The Internal Revenue Service (IRS) reminds taxpayers that making energy-efficient updates to their homes can qualify them for home energy credits. Expanded by the Inflation Reduction Act of 2022, these credits provide significant incentives for homeowners to invest in energy improvements.

Taxpayers can claim the Energy Efficient Home Improvement Credit and the Residential Clean Energy Credit in the year they make qualifying expenditures. Homeowners who improve their primary residence have the most opportunities to claim these credits, but renters and second-home owners who use them as residences can also benefit. However, landlords are not eligible.

Homeowners making qualified energy-efficient improvements after January 1, 2023, may qualify for a tax credit of up to $3,200. The credit equals 30% of certain qualified expenses, such as:

  • Qualified Energy Efficiency Improvements: Exterior doors, windows, skylights, insulation, and air sealing materials or systems.
  • Residential Energy Property Expenses: Natural gas, propane, oil water heaters, furnaces, hot water boilers, heat pumps, water heaters, biomass stoves, and boilers.
  • Home Energy Audits: Audits conducted for the main home.

The maximum annual credit is $1,200 for energy property costs and certain improvements, with specific limits for doors ($250 per door, $500 total), windows ($600), and home energy audits ($150). There is a $2,000 annual limit for qualified heat pumps, biomass stoves, or boilers.

This credit is nonrefundable, meaning it cannot exceed the amount of taxes owed and any excess credit cannot be carried forward to future tax years.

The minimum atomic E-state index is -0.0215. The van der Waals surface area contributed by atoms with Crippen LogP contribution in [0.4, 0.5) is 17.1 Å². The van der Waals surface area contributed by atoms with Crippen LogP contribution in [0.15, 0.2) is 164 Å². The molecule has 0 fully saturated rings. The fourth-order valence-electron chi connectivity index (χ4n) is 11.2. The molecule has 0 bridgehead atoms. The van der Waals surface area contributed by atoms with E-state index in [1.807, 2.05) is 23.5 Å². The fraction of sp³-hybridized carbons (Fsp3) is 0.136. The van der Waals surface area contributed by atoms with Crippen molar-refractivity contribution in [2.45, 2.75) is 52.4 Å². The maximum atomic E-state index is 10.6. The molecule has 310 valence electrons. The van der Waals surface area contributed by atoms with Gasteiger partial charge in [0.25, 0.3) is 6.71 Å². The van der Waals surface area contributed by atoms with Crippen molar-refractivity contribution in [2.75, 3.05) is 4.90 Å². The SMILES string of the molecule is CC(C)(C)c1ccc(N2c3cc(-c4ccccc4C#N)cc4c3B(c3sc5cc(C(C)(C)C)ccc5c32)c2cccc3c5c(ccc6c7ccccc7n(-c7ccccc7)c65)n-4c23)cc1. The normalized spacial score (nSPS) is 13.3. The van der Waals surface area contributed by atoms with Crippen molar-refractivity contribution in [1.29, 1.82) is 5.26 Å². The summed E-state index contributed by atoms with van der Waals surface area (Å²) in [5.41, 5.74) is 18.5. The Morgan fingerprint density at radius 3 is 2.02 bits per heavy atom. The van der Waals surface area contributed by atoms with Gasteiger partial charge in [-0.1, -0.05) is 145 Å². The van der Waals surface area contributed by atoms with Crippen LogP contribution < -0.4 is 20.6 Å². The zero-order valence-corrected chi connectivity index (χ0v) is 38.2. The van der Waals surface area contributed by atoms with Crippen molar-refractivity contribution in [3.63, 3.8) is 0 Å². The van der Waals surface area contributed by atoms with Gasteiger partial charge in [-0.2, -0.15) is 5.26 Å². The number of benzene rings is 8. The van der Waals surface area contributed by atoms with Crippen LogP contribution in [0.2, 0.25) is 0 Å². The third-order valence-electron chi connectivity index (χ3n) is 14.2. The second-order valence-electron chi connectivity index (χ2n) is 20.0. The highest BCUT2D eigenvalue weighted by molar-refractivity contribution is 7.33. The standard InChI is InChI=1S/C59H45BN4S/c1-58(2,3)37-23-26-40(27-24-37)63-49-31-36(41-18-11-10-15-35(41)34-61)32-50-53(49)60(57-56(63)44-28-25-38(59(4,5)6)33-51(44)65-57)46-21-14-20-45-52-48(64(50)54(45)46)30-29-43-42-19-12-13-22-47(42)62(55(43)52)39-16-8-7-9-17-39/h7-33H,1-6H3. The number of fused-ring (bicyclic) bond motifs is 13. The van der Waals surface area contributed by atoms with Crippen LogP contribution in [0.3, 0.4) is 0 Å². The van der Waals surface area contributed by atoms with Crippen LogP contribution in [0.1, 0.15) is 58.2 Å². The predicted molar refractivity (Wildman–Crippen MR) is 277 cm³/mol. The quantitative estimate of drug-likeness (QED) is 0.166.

Residential Clean Energy Credit

Taxpayers investing in clean energy improvements for their main home can qualify for an annual residential clean energy tax credit. This credit covers 30% of the costs for new qualified clean energy property installed from 2022 through 2032. Eligible expenses include:

  • Solar Electric Panels and Water Heaters
  • Wind Turbines
  • Geothermal Heat Pumps
  • Fuel Cells
  • Battery Storage Technology (starting in 2023)

To qualify, solar water heaters must be certified by the Solar Rating Certification Corporation or an equivalent state-endorsed entity. Geothermal heat pumps must meet Energy Star requirements at the time of purchase, and battery storage technology must have a capacity of at least 3-kilowatt hours.

This credit has no annual or lifetime dollar limit except for fuel cell property. It is non-refundable, but taxpayers can carry forward any excess unused credit to future tax years.

Taxpayers should review the requirements and qualifications on before purchasing energy-efficient equipment. When filing a tax return, Form 5695, Residential Energy Credits, must be used to claim these credits. The credit is claimed for the tax year when the property is installed, not just purchased.

Taxpayers are encouraged to keep thorough records of their purchases and expenses. Good recordkeeping will ensure that all applicable credits can be claimed during tax filing season.

Image: Depositphotos

This article, “IRS Reminds Taxpayers of Home Energy Credits” was first published on Small Business Trends

Source: Small Business Trends

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